No property of
any kind was endowed in favor of the Dargah Sharif until the reign
of Mughal Emperor Akbar who, in 1567, granted it the revenue of
eighteen villages, and a levy of 1 per cent on the sale of salt at
Sambhar (Rajasthan), to pay for the distribution of food from the
shrine. Another document (1574-5) from Akbar's reign shows that the
emperor provided oil for the lamps within the mausoleum. The pargana
of Sambhar was to provided 1 maun of oil annually for this purpose.
Shah Jahan issued a new farman in 1637 in place of Akbar's endowing
the shrine with lands producing Rs. 15,723 per annum in rent from
seventeen villages, and Rs. 10,057 in cash. The management was
directed to use this to defray the cost of the 'urs, distribution of
food, the lighting of the mausoleum, prayer carpets, flowers for the
tomb, prayer leaders for the shrine's mosques, the muezzin, reciters
of the Quran, servants for the shrine, and good works in general. In
1717 Farukh Siyar granted two more villages to the Dargah Sharif,
which added Rs. 3,984 per annum to the income of the shrine.
The next bequest came in 1850 when the Nizam of Hyderabad issued an
order that the entire income from certain villages in the suba of
Berar should be assigned to the Ajmer Dargah Sharif. This estate was
worth Rs. 6,480 per annum. When this part of the state of Hyderabad
fell into British hands the Nizam issued a new sanad to give the
Dargah Sharif another estate. This second grant, made on 23rd
Shawwal, AH 1278/23 April 1862, was worth Rs. 18,471 per annum.
From 1893 onwards the Nizam gave Rs. 12,000 per annum from the waqf
income of the Hyderabad state to the Dargah Sharif, of which one
share went to the mutawalli and was used for the expenses of the
langar, scents, sandal, and other requirements for the tomb; and the
other to the Khuddam Hazraat. The Nizam also granted 1200 rupees a
year to the Dargah Moinia Usmania School, and about 600 rupees a
month for the new Naqqar-Kaana, etc. In 1948, the Nizam set up a
charitable trust to benefit the Dargah Sharif.
Offereings to the Dargah Sharif
A substantial proportion of the
Dargah Sharif's revenue has always come from offerings made by
devotees. The visits of the Emperor Akbar were always marked by his
making generous gifts, which the Akbarnama extols:
He divided a large sum of money among those who sat at the
threshold of the shrine. Dirbams and dinars were showered down like
In AH 988/1580-1, Akbar sent his son, Prince Daniyal, with Rs.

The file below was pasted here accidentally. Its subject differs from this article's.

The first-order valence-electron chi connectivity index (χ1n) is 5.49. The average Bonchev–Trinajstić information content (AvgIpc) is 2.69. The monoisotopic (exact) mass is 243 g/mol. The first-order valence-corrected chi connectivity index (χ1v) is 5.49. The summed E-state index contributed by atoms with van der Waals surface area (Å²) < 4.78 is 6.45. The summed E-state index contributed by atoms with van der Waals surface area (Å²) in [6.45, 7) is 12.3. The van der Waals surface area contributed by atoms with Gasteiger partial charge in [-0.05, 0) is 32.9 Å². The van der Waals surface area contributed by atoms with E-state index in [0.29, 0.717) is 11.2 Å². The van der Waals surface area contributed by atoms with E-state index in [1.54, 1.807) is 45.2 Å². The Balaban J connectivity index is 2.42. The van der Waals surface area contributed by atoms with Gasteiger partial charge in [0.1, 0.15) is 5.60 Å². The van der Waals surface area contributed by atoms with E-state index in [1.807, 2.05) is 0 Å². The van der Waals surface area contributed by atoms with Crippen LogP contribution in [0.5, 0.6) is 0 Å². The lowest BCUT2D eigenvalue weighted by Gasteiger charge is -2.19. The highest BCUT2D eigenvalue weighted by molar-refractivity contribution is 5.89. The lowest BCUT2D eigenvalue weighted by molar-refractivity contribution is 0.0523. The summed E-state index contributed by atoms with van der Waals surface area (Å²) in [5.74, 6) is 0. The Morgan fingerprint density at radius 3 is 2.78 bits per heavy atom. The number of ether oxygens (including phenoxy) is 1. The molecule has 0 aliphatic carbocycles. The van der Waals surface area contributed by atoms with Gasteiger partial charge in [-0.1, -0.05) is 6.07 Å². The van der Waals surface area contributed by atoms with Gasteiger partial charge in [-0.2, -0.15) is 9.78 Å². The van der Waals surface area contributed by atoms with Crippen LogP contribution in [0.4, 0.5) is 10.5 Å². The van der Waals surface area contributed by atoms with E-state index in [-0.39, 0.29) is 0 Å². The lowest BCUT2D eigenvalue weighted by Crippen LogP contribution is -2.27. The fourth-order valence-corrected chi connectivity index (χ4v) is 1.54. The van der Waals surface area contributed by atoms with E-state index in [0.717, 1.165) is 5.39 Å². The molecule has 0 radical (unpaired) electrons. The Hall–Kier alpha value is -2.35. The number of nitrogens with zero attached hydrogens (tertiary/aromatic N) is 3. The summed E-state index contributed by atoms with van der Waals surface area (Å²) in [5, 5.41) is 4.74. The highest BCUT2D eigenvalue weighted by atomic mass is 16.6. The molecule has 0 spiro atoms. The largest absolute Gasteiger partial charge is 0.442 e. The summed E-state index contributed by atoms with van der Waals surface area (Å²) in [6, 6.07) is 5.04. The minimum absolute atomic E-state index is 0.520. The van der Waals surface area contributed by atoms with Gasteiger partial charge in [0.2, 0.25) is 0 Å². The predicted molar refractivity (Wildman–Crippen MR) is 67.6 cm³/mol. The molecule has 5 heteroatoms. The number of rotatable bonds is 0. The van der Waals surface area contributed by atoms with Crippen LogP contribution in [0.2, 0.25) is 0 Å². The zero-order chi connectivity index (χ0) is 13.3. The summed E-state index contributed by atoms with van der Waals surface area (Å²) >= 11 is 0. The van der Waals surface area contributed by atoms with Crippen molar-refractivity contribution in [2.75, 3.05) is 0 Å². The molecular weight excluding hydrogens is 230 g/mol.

25,000 to the Ajmer shrine.
The Tuzuk-i Jahangir records the generosity of Akbar's successor on
the occasion of his visits to Ajmer:
I bestowed on the darvishes with my own hand and in my own presence
55,000 rupees and 190,000 biga of land with 14 entire villages and
26 ploughs and 11 karwar [ass-loads] of rice. On the night of Sunday
(Rajab AH 1615), as it was the anniversary of the great khwaja, I
went to his revered mausoleum and remained there till midnight. The
attendants and Sufis exhibited ecstatic states, and I gave the
faqirs and attendants money with my own hand; altogether there were
expended 6,000 rupees in cash, 100 saub-kurta [ankle length robes],
seventy rosaries of pearls, corals and amber.The servitors of the
shrine contract to adhere to the following systems: The offerings
will be divided into 5½ shares of which, Shaykh Hashim, the son of
the late Shaykh Fathullah would receive half of one share. In the
fifteenth year of Jahangir's reign (1619) a farman was issued to
modify this system. Now the offerings were to be divided into 6½
parts of which Shyaykh Hashim would get half of one share. During
his reign, Shah Jahan sent a gift of fifty ashrafis to the
attendants of the shrine. A sanad had to be issued to ensure that a
certain Shaykh Khubullah received his rightful share, and that the
mutawalli followed the procedure established in Jahangir's reign.
of Other Officials
The land was assigned from the waqf of the Dargah Sharif, and in
case of special need this revenue was supplemented by an allowance
of commodities from the Dargah Sharif's stores. The essence of the
relevant documents is set out below:
1616-17 30 biga of land from the
Dargah Sharif waqf, together with a daily allowance of 2 seers of
wheat is assigned to two of the shrine's qawwals and their mother.
Four seers of wheat from the Langar Khana
of the Dargah Sharif are to be given daily to the sons of Abd al-Rahman
who was killed by lightning.
Shaykh Hashim and his brother, Shaykh Ibrahim,
½ maun of wheat from the Dargah Sharif's Langar Khana, and
I seer of oil from the Dargah Sharif's
waqf is to be given to them.
1617-18 A document confirming the grant of
160 biga of land from the waqf of the Dargah Sharif.
1623-4 Tow seers of wheat from the
Langar Khana had been assigned as a daily allowance to Fatimah,
daughter of Shaykh Qutub. Fatimah has died, and her sons are now to
receive I seer of wheat daily.
1630-1 Two tankas are to be spent daily on flowers for the tomb of
Bibi Hafiz Jamal, the dauther of Hazrat Khwaja Moinuddin Chishty.
Saiyid Fath Muhammad, khadim of the shrine, is detailed to purchase
and present the said flowers.
1646-7 Two qawwals who play in the sama on Thursdays and during the
'urs are assigned 300 biga of land and 5 seers of wheat per day from
the waqf of the Dargah Sharif.
1717 One rupee is assigned to Muhammad Saleh, son of Muhammad
Daulat from the Waqf of the Dargah Sharif.